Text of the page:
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(8,979 posts)
18. Note that Dr. William Libby is one of the authors in the research quoted elsewhere in this thread.
Thu Dec 13, 2012, 03:06 AM
Dec 2012

Coast redwood (Sequoia sempervirens) has notably poor seed viability and most natural regeneration is by coppice (sprouting, a natural form of cloning common to aspen and tanoak among other species). Much of the current 2nd or later growth redwood forests are natural clones of the original forests.

The poor coast redwood seed viability and difficulty in seed collection led to early research on cloning for commercial planting.

Most commercial conifer nurseries are based upon seedlings grown from seed rather than clones but this is different for coast redwood.

Forest managers, specifically silviculturists, in the redwood region wanted reliable redwood planting stock.

Two problems with relying on sprouts from the original growth forests are sprouting is inversely proportional to diameter (smaller trees more readily sprout) and the extremely large nature of the trees in the original growth forests lead to large gaps without redwood sprouts. It is also important to note that most of the public is accustomed to viewing redwood parklands that are often nearly pure and on lower elevations and alluvial flats along whereas a significant portion of later redwood logging is on slopes where redwood is mixed with Douglas-fir, grand-fir, western hemlock, red cedar, and, close to the coast, Sitka spruce.

The regenerated mixed stands have a greater component of redwood because of the advantage of sprouting and because the wide spacing are filled in with planted redwood because of the value, rapid growth, and ease of regeneration in commercial redwood forests.

Coast redwood cloning technology was in place. What is unique to this group is concentration on developing clones from "champion" sized trees. I have visited 100 plus year old plantings of redwood in the northern Pyrennees of France and in Wales and the stands look much like Humboldt county, CA. If one plants redwood outside the fog belt, the trees are limited by physics of water conduction in absolute height growth.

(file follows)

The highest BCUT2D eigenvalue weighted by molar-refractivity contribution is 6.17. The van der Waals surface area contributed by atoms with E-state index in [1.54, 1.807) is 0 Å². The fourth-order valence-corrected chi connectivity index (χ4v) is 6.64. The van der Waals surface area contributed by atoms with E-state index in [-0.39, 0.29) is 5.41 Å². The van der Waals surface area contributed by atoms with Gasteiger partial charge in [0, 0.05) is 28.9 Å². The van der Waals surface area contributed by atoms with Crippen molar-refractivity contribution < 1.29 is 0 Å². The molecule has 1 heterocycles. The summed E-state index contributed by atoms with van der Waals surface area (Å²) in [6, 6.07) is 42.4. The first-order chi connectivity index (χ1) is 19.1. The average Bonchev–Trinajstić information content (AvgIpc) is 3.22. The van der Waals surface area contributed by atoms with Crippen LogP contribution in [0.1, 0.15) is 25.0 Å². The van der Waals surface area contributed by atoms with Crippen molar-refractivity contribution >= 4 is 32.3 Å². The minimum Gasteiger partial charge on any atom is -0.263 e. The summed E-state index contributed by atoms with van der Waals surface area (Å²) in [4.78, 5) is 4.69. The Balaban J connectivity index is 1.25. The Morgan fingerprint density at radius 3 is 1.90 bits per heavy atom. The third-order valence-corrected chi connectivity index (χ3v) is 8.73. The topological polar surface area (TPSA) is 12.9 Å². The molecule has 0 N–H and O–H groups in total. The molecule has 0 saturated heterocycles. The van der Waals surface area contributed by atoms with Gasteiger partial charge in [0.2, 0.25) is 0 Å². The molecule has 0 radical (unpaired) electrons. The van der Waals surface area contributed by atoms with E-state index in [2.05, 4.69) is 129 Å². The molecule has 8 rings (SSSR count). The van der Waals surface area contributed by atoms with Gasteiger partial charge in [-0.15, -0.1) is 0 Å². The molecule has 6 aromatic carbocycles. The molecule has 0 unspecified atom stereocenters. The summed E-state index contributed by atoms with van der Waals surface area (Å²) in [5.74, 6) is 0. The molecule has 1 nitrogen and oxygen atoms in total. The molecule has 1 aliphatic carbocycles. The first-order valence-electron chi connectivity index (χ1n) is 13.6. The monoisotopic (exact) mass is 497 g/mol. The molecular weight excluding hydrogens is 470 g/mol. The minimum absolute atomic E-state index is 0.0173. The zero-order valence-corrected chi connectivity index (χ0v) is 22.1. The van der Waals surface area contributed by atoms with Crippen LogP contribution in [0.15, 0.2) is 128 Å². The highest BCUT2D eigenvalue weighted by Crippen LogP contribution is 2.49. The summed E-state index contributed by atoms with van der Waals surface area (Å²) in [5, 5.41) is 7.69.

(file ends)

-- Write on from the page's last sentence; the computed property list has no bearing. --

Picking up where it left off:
I actually took Forest Genetics from Dr. Libby nearly 40 years ago at Cal and live less than 15 miles from the Tall Tree Grove of Redwood National Park.

Heard this story on NPR last weekend. Really cool. n/t FSogol Dec 2012 #1
I, for one, welcome our new giant tree overlords... n/t PoliticAverse Dec 2012 #2
Hats off to Dr. Rama Nemani. If in his place were a teabagger or Repug, they would have sworn that. BlueJazz Dec 2012 #3
I own a redwood timber ranch. They are far more like a weed than any tree I've seen. Gregorian Dec 2012 #4
I live right next to a redwood forest; they grow in my yard REP Dec 2012 #10
I really hate when I hear so called scientists say that something can not be done Drale Dec 2012 #5
Agreed, but it DOES supply motivation Celebration Dec 2012 #8
Scientists didn't think it couldn't be done, however... blatka Dec 2012 #13
Note that Dr. William Libby is one of the authors in the research quoted elsewhere in this thread. PufPuf23 Dec 2012 #18
Coast Redwoods have been cloned for over 25 years and are used operationally. commercial planting PufPuf23 Dec 2012 #6
Milarch cloned dead trees. The one mentioned in the OP was felled 130 years ago. snagglepuss Dec 2012 #7
From the website you posted. PufPuf23 Dec 2012 #9
this species is not extinct, is my understanding. so why the need for the cloning? HiPointDem Dec 2012 #11
Why the need for cloning answer... blatka Dec 2012 #12
Thanks! NYC_SKP Dec 2012 #14
what i'm asking is -- the remaining trees are still producing seeds (or whatever you call them) -- HiPointDem Dec 2012 #17
Excellent. (nt) DirkGently Dec 2012 #15
Its so hard to read about some of those things - "cut down to win a bet"... bhikkhu Dec 2012 #16
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